When choosing between Windows 10 Pro or Home, they are both the same advanced and secure operating system. However, the choice will come down to the features you need and the price you are willing to pay. The best edition for you will be based on what you need to do on your computer. Usually, if you need to use Office and similar applications or want to build a gaming PC, Windows 10 Home is the best choice for you.
On the other hand, if you need to connect the device to a corporate network, change advanced system settings, and access features like Remote Desktop or Hyper-V for virtualization, then Windows 10 Pro is the better choice.
Whether you choose Windows 10 Home or Windows 10 Pro, you will be getting the same operating system, which Microsoft supports with the same monthly and feature updates. The only difference is the features available in each edition, and the information below will help you understand the differences between the two editions and which one to pick.
Windows 10 Home
The “Windows 10 Home” is for everyday users and gamers. This edition includes all the features you need to browse the internet, check emails, stream media, and play games even in 4K.
The operating system also comes with robust built-in security, including Windows Security, which protects your device and data against virtually any kind of malware and hacker attacks using the Microsoft Defender Antivirus and Microsoft Defender Firewall.
Windows Hello is another feature that allows you to sign in to the device using biometric authentications, including fingerprint, facial recognition, or passcode, making your machine more secure. Many devices come with Windows Hello built-in, but you can also get accessories to manually add this security method to your device. For instance, you can get a keyboard with a built-in fingerprint, a standalone USB fingerprint reader, or a webcam with facial recognition camera built-in.
If you have young members in the family, Windows 10 Home connected with a Microsoft account can also offer robust parental controls to set screen time and restrict access to apps and content online.
This edition of Windows 10 also includes a collection of built-in apps that connect with your Microsoft account for a cross-device experience and make you more productive. Some examples include Microsoft Edge, Mail, Calendar, Photos, Calculator, etc.
Of course, you can always install any app you need from the Microsoft Store or other sources, including your popular apps, such as Netflix, iTunes, Photoshop, Google Chrome, Mozilla Firefox, Steam, and more.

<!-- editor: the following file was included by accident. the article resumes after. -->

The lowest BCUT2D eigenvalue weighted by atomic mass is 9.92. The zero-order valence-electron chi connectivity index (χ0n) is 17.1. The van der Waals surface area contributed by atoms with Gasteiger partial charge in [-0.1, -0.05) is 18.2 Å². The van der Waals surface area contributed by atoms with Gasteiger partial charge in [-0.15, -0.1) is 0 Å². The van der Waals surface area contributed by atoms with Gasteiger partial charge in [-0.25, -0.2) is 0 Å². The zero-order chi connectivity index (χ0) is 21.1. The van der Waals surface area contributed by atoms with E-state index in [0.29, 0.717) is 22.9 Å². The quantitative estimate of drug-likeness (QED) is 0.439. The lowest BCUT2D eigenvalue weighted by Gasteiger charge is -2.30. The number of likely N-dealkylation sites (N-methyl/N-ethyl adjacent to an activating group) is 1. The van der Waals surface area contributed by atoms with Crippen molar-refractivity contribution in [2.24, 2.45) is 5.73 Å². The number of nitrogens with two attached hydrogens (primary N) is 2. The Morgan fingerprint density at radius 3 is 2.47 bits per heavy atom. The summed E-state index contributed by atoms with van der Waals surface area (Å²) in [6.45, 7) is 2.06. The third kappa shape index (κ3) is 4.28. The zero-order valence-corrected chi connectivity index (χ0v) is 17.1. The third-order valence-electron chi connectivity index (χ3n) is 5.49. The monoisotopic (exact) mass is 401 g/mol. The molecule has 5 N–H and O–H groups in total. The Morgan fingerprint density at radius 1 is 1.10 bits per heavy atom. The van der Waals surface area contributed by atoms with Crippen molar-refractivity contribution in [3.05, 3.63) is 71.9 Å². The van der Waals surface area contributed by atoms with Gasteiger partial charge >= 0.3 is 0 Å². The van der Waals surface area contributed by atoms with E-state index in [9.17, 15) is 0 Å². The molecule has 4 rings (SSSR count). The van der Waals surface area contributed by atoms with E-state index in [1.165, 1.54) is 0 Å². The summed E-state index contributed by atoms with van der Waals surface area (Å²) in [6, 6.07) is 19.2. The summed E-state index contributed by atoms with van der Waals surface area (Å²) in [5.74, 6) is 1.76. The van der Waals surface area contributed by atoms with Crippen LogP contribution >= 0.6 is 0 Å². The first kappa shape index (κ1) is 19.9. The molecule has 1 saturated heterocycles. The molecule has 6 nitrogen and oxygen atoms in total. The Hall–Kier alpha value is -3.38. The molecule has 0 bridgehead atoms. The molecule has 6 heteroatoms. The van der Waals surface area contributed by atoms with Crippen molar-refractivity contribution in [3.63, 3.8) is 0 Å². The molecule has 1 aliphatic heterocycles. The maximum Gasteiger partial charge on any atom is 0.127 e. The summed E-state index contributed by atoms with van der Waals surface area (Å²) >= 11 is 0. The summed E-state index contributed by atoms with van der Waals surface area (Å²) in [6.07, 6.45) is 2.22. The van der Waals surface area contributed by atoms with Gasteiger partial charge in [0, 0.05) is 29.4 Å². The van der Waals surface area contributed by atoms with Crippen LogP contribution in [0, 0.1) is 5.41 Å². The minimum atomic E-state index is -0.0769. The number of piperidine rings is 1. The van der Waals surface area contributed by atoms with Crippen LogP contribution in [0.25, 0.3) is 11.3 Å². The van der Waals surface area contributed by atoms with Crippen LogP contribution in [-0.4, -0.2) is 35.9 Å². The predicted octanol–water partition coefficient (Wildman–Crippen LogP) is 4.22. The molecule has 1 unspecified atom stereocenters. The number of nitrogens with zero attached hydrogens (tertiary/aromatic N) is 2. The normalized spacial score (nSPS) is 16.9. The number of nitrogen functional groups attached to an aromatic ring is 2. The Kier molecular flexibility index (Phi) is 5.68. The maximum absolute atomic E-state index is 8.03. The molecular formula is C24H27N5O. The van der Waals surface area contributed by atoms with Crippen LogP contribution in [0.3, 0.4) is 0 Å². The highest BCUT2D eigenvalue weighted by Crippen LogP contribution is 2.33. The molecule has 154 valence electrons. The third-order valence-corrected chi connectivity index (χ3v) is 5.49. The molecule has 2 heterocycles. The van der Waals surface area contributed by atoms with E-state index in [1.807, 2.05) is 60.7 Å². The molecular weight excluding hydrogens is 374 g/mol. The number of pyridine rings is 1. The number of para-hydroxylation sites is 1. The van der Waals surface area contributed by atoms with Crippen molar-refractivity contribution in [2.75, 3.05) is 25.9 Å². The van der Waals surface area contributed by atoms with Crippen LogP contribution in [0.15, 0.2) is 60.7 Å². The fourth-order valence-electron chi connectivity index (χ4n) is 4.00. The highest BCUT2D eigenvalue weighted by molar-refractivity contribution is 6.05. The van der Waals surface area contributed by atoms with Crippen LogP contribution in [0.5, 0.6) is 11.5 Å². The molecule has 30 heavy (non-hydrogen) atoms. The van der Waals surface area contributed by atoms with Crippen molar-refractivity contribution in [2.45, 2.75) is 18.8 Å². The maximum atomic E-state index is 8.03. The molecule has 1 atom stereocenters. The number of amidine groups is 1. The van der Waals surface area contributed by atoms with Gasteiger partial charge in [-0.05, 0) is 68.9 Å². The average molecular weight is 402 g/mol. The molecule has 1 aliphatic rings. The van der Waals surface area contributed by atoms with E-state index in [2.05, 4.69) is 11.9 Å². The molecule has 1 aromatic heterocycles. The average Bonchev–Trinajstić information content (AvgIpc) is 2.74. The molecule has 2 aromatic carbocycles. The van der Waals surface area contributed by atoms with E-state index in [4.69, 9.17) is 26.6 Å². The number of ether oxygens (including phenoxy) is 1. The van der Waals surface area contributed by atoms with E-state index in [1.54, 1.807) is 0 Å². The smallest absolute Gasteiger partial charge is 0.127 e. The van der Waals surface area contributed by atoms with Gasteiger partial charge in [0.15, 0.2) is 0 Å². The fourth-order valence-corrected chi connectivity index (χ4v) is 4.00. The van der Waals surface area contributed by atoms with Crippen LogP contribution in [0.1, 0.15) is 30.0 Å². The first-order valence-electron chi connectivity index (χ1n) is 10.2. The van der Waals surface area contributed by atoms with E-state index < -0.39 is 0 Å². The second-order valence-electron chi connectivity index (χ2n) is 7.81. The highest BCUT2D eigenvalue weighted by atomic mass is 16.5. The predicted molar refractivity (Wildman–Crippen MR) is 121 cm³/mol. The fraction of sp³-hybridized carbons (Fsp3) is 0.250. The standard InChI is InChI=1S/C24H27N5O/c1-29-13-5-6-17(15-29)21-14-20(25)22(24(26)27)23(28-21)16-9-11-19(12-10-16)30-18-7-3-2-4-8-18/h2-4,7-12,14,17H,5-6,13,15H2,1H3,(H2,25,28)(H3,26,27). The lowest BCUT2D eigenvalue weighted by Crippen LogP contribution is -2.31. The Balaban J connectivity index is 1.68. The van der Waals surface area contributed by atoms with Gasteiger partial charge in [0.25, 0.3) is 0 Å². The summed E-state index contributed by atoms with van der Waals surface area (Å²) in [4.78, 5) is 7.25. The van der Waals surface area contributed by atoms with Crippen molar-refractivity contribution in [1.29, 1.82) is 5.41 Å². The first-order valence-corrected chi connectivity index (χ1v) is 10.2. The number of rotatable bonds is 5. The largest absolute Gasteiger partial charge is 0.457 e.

If you are a gamer, Windows 10 Home includes the latest technologies and capabilities to play any game with the newest version of DirectX and support for 4K.
Although this version doesn’t come with BitLocker, if the device includes a Unified Extensible Firmware Interface (UEFI) and Trusted Platform Module (TPM) version 2 chip, you can enable the “Device Encryption” feature to add an extra layer of security to protect your data. (Usually, devices like Surface laptops and tablets include this feature.)
The Windows 10 Home license costs $139, and you can purchase it from the Microsoft Store.
If you use the device at home, Windows 10 Home is for you. Windows 10 Pro primarily targets are businesses that aren’t using the enterprise volume license. It does unlock more features, but they are unnecessary for home users. However, if you are an advanced user, you may still benefit from the Pro edition.
Windows 10 Pro
“Windows 10 Pro” includes everything available for the Home edition and many other features to connect the workstation to a corporate network, enterprise-level data protection, enhanced security, virtualization capabilities, the ability to work remotely, and more.
Similar to the Home edition, Windows 10 Pro includes built-in security, including the Microsoft Defender Antivirus and Microsoft Defender Firewall, to protect the device against malware and hackers. Windows Hello is also available to add biometric authentication to login into Windows 10.
Connected with a Microsoft account, the Pro edition of Windows 10 offers parental control and a cross-device experience using the built-in apps. You can also install any app you need from the Microsoft Store or any other source, and you can use the operating system for gaming as it comes with support for DirectX and 4K gameplay.
Unlike the Home edition, Windows 10 Pro also includes the ability to connect to a corporate or school network using Active Directory or Azure Active Directory, and there are options to manage devices over the internet. If you need to set up a kiosk device, this edition has a feature to lock the device to use it with a single application. You can also access the Group Policy Editor to manage advanced system settings. Also, if you need to access apps and files remotely, Windows 10 Pro comes with Remote Desktop to connect remotely within the network or across the internet.
Windows 10 Pro comes with BitLocker, which also offers full device encryption to protect your data from unauthorized access, but with extra management tools. Hyper-V is a hypervisor that allows users to run virtual machines with any version of Windows or Linux alongside Windows 10. And Trusted Boot is another feature included with Windows 10 Pro that works with Secure Boot to protect the boot process from malware.